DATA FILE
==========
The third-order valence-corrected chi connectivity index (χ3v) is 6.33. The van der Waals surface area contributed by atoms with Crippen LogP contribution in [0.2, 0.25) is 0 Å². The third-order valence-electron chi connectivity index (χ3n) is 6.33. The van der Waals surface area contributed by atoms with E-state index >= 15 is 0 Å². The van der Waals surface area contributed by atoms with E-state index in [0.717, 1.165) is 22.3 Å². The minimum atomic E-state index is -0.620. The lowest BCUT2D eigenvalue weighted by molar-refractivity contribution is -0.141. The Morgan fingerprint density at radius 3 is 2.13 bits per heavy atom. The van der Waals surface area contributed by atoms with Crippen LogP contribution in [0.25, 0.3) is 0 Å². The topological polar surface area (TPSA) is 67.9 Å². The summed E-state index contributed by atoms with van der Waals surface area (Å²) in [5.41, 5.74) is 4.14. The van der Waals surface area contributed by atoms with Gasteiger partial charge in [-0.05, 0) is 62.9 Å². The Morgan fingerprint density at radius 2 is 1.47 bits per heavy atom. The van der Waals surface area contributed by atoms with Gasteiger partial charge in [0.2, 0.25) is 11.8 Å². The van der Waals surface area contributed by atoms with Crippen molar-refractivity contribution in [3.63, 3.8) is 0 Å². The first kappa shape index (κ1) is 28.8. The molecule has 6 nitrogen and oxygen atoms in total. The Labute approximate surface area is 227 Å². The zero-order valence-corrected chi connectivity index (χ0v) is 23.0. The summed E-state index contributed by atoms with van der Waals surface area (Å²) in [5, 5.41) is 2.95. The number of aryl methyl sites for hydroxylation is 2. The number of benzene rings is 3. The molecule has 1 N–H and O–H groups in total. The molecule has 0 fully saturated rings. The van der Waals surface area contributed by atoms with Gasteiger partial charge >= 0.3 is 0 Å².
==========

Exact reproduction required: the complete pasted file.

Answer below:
The third-order valence-corrected chi connectivity index (χ3v) is 6.33. The van der Waals surface area contributed by atoms with Crippen LogP contribution in [0.2, 0.25) is 0 Å². The third-order valence-electron chi connectivity index (χ3n) is 6.33. The van der Waals surface area contributed by atoms with E-state index >= 15 is 0 Å². The van der Waals surface area contributed by atoms with E-state index in [0.717, 1.165) is 22.3 Å². The minimum atomic E-state index is -0.620. The lowest BCUT2D eigenvalue weighted by molar-refractivity contribution is -0.141. The Morgan fingerprint density at radius 3 is 2.13 bits per heavy atom. The van der Waals surface area contributed by atoms with Crippen LogP contribution in [0.25, 0.3) is 0 Å². The topological polar surface area (TPSA) is 67.9 Å². The summed E-state index contributed by atoms with van der Waals surface area (Å²) in [5.41, 5.74) is 4.14. The van der Waals surface area contributed by atoms with Gasteiger partial charge in [-0.05, 0) is 62.9 Å². The Morgan fingerprint density at radius 2 is 1.47 bits per heavy atom. The van der Waals surface area contributed by atoms with Gasteiger partial charge in [0.2, 0.25) is 11.8 Å². The van der Waals surface area contributed by atoms with Crippen molar-refractivity contribution in [3.63, 3.8) is 0 Å². The first kappa shape index (κ1) is 28.8. The molecule has 6 nitrogen and oxygen atoms in total. The Labute approximate surface area is 227 Å². The zero-order valence-corrected chi connectivity index (χ0v) is 23.0. The summed E-state index contributed by atoms with van der Waals surface area (Å²) in [5, 5.41) is 2.95. The number of aryl methyl sites for hydroxylation is 2. The number of benzene rings is 3. The molecule has 1 N–H and O–H groups in total. The molecule has 0 fully saturated rings. The van der Waals surface area contributed by atoms with Gasteiger partial charge >= 0.3 is 0 Å².